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New GOHS Program Will Certify Law Enforcement to Draw Blood of DUI Suspects

The Governor’s Office of Highway Safety is working to certify up to 100 law enforcement officers to draw blood from suspected DUI drivers. 

GOHS has implemented a new program for law enforcement officers to become certified in phlebotomy practices. The first class begins on October 4th and will be comprised of troopers, Georgia State Patrol Night Hawks, and members of the H.E.A.T teams. 

Under Georgia law, law enforcement can only obtain a blood draw of a suspected DUI driver if an individual consents, if a search warrant is obtained. The U.S. Supreme Court has held that police can draw blood evidence when a suspected drunken or drugged driver is unconscious as well. 

The need, authorities say, is because blood tests are more accurate than breathalyzers. Advocates have also said that the latest Covid-19 surge has EMS and hospitals overwhelmed, oftentimes leading to a delay in a blood draw. With alcohol, the content in the blood decreases by 0.0125-0.015 grams per hour. Plus, breathalyzers do not measure the presence of drugs.

The Director of GOHS, Rogers Hayes, told Fox5 Atlanta that “The point of this is to get drunk drivers off the road, impaired drivers off the road. There are so many other impairments, prescription drugs and illegal drugs as well as alcohol so the blood will help us test for all of those things.”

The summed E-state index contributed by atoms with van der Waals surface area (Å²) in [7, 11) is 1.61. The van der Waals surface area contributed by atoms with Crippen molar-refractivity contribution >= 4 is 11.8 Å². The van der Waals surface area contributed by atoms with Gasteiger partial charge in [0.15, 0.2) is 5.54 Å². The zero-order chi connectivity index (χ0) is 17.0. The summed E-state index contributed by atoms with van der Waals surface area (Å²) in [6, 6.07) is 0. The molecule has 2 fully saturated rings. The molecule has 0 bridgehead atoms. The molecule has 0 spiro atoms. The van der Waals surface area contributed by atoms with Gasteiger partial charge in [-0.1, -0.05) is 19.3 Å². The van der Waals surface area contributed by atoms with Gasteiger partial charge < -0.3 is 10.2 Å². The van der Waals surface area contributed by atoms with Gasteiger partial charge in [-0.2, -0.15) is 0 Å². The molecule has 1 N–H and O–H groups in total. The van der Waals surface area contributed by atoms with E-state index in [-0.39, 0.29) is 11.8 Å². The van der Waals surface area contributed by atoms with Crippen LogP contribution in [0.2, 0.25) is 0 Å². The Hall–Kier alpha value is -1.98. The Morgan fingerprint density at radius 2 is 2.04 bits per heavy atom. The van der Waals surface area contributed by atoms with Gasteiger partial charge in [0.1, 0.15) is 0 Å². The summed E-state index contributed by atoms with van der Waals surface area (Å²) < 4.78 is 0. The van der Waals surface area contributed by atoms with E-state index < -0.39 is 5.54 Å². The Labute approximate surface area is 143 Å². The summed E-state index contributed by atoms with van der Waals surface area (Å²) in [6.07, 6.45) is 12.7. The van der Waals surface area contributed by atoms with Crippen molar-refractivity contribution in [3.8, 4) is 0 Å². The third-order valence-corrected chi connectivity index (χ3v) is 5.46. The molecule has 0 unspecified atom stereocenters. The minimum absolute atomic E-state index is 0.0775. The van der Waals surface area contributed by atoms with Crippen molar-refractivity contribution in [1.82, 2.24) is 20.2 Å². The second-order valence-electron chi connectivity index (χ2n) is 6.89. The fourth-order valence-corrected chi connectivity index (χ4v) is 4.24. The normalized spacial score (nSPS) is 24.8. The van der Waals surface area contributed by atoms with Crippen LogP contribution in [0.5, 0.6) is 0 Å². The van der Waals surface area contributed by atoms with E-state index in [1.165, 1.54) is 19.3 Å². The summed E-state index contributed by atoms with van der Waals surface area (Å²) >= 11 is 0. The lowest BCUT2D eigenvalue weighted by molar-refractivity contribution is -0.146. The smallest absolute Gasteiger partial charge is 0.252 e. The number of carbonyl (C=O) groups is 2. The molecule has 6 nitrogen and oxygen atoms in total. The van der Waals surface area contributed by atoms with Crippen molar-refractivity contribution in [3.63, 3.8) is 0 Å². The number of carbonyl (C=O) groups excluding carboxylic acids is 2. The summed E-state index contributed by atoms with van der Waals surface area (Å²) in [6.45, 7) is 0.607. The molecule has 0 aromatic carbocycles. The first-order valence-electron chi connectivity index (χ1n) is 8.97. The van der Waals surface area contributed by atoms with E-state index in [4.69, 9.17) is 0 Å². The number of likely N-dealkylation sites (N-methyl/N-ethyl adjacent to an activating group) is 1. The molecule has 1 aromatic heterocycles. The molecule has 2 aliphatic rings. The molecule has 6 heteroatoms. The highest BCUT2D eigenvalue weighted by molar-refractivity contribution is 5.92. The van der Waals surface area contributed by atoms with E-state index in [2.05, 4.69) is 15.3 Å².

Hayes also said it could work as a deterrent and encourage voluntary compliance if drivers know law enforcement can quickly gather evidence. 


Opponents of the practice say blood draws outside of a traditional medical setting are “unhygienic and that e-warrants could infringe on an individual’s rights,” which has been a point of contention for involuntary blood draws for years. An issue arises when the focus is collecting evidence as opposed to performing a medical procedure, they say.

“There’s an absolute potential for a dilution of a citizen’s constitutional protections against unreasonable search and seizure when it’s done that way,” Donald Ramsell said in a PEW article. Ramsell is a DUI attorney and Illinois Association of Criminal Defense Lawyers board member. “A judge can just wake up in his bedroom and hit ‘accept’ [on his device] and go back to sleep.”

Additionally, critics say allowing officers to draw blood is a liability for the officer and the agency, regardless of certification. The certification is generally in ‘venipuncture,’ which varies from the more  in-depth practice of phlebotomy.

In 2016, U.S Supreme Court Justice Samuel Alito wrote in the Birchfield v. North Dakota opinion that breath tests aren’t significant privacy intrusions but that blood tests involve piercing of the skin. He also said that a blood sample can be stored and analyzed for reasons and information well beyond what can be found in a breath sample. 

Several other states allow trained officers to draw the blood of DUI suspects, including Arizona, Minnesota, and Washington.

Impaired driving kills and injures thousands of Americans every year. The National Highway Traffic Safety Administration says alcohol-related crashes claimed 10,874 lives in 2017.

Jessica Szilagyi
Written By

Jessica Szilagyi is Publisher of The Georgia Virtue. She focuses primarily on state and local politics as well as issues in law enforcement. She has a background in Political Science with a focus in local government and has a Master of Public Administration from the University of Georgia. Jessica is a "Like It Or Not" contributor for Fox5 in Atlanta, a commentator on the 'Let Me Tell You Why You're Wrong Podcast,' and she has two blogs of her own: The Perspicacious Conservative and "Hair Blowers to Lawn Mowers." Sign up for her weekly newsletter:



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